transform: (1) An operation that is performed on data to change it from one form to another. Two examples of transforms are compression and encryption.
(2) An algorithm that transforms the size, orientation, and shape of objects that are copied from one coordinate space into another. Although a transform affects an object as a whole, it is applied to each point, or to each line, in the object.
transition formula entry: A worksheet option that enables users to enter formulas that use IBM Lotus 1-2-3 syntax.
transition formula evaluation: A setting that enables formulas in a worksheet to be calculated in a manner that is consistent with IBM Lotus 1-2-3.
translation group: A subset of translation items within a translation job that share the same base locations for source files and target files.
translation item: A data structure containing information that pertains to the machine translation of a single file, including the locations of the source and target files.
translation job: A set of translation items which are created at the same time and share the same machine translation settings, including target language.
translation rule: A tuple that consists of a regular expression that matches a subset of local numbers and a replacement pattern for it.
Transmission Control Protocol (TCP): A protocol used with the Internet Protocol (IP) to send data in the form of message units between computers over the Internet. TCP handles keeping track of the individual units of data (called packets) that a message is divided into for efficient routing through the Internet.
transport address: (1) A 3-tuple that consists of a port, an IPv4 or IPV6 address, and a transport protocol of User Datagram Protocol (UDP) or Transmission Control Protocol (TCP).
(2) The combination of a network address and port that identifies a transport-level endpoint, for example an IP address and a UDPport. Packets are transmitted from a source transport address to a destination transport address. See [RFC3550] section 3.
Transport Layer Security (TLS): A security protocol that supports confidentiality and integrity of messages in client and server applications communicating over open networks. TLS supports server and, optionally, client authentication by using X.509 certificates (as specified in [X509]). TLS is standardized in the IETF TLS working group. See [RFC4346].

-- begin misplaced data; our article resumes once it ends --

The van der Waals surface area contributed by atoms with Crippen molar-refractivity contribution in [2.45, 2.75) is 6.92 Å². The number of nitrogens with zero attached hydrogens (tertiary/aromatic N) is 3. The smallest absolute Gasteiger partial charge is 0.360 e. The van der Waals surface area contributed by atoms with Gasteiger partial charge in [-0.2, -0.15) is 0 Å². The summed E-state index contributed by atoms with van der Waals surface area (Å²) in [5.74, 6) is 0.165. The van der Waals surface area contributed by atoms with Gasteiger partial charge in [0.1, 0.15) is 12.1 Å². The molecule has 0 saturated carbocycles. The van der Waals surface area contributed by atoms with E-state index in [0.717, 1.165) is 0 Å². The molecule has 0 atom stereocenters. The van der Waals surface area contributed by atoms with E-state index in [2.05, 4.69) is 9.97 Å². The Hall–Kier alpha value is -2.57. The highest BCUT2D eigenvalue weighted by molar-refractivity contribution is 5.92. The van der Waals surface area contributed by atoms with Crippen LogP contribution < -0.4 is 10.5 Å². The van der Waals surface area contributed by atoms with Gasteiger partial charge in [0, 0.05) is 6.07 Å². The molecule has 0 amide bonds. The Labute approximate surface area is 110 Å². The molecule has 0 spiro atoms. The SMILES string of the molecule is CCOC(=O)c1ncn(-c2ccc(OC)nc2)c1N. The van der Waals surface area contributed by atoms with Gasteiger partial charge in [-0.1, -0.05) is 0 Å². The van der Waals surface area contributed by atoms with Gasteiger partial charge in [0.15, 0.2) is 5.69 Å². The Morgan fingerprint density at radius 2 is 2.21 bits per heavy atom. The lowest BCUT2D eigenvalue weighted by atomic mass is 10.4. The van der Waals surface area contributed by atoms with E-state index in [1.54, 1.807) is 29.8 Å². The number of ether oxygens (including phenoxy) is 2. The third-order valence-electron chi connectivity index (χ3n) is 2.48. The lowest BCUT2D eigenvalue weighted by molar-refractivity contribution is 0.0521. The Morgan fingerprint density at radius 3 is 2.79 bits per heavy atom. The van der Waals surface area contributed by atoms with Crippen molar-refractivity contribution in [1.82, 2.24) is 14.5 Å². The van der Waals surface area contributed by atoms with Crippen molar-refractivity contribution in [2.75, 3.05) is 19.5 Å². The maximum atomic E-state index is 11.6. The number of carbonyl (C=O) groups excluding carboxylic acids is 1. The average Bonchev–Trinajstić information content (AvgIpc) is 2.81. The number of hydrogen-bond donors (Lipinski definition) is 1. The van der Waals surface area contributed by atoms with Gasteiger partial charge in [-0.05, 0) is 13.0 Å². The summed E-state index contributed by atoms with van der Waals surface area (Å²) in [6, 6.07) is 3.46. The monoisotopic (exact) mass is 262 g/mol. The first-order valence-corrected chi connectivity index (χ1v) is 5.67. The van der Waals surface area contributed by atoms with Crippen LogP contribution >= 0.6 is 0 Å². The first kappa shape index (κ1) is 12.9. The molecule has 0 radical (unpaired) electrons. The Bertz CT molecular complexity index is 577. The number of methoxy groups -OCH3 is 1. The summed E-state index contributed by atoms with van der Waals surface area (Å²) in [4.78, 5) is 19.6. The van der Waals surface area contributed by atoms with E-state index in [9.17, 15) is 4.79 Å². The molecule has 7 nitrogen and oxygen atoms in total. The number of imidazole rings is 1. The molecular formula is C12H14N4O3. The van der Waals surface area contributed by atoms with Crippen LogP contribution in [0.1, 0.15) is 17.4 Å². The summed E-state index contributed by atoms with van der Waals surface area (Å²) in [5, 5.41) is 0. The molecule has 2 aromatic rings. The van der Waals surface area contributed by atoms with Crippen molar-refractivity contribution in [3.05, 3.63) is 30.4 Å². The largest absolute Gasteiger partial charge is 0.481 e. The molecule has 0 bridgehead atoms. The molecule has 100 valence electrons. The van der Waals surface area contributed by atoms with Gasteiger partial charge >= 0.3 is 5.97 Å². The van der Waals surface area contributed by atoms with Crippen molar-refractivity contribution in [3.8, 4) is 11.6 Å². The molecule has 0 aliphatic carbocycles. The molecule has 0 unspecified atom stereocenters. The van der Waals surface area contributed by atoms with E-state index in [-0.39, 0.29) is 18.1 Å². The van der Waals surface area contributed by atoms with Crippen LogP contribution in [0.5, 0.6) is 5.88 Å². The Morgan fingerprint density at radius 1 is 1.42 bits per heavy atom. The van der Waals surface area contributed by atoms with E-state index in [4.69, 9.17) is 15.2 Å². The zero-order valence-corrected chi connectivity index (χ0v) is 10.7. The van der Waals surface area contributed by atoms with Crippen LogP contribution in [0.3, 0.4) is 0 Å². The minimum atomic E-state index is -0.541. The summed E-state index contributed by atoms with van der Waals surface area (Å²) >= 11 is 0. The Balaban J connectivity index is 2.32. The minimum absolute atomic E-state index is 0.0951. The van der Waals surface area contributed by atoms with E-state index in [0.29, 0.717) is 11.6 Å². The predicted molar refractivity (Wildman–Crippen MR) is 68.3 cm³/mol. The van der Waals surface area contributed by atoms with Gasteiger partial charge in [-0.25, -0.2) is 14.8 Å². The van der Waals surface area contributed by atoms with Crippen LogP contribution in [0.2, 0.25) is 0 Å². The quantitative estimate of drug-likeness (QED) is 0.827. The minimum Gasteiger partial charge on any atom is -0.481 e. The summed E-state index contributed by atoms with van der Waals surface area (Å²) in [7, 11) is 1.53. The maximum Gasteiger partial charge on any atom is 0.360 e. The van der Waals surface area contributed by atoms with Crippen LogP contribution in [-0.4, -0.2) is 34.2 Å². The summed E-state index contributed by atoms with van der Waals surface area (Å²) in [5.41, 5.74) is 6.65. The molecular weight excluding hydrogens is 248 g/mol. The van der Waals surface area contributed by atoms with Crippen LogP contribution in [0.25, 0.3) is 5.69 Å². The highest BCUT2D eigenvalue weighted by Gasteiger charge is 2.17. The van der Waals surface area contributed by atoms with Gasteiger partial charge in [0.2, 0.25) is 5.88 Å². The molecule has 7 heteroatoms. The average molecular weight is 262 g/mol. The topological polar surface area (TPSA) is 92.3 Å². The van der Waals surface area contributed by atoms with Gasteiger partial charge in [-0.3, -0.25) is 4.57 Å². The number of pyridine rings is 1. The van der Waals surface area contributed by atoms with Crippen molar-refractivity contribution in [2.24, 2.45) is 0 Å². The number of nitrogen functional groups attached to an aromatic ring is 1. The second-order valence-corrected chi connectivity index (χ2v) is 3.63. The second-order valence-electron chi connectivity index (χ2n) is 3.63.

Traversal Using Relay NAT (TURN): A protocol that is used to allocate a public IP address and port on a globally reachable server for the purpose of relaying media from one endpoint (5) to another endpoint (5).
trendline: A line that is added to a chart to show the trend of multiple data points in a series. A trendline is used to facilitate regression analysis.
trigger: A change of state (for example, reaching a specific time of day) that signals when a task is to run. A task runs when any of its triggers and all of its conditions are satisfied.
trust: (1) The state of accepting another authority's statements for the purposes of authentication and authorization. If domain A trusts domain B, domain A will accept domain B's authentication and authorization statements for principals represented by security principal objects in domain B; for example, the list of groups to which a particular user belongs. As a noun, a trust is the relationship between two domains described in the previous sentence.
(2) To accept another authority's statements for the purposes of authentication and authorization, especially in the case of a relationship between two domains. If domain A trusts domain B, domain A accepts domain B's authentication and authorization statements for principals represented by security principal objects in domain B; for example, the list of groups to which a particular user belongs. As a noun, a trust is the relationship between two domains described in the previous sentence.
(3) The characteristic that one entity is willing to rely on a second entity to execute a set of actions and/or to make a set of assertions about a set of subjects and/or scopes. For more information, see [WSFedPRP] sections 1.4 and 2.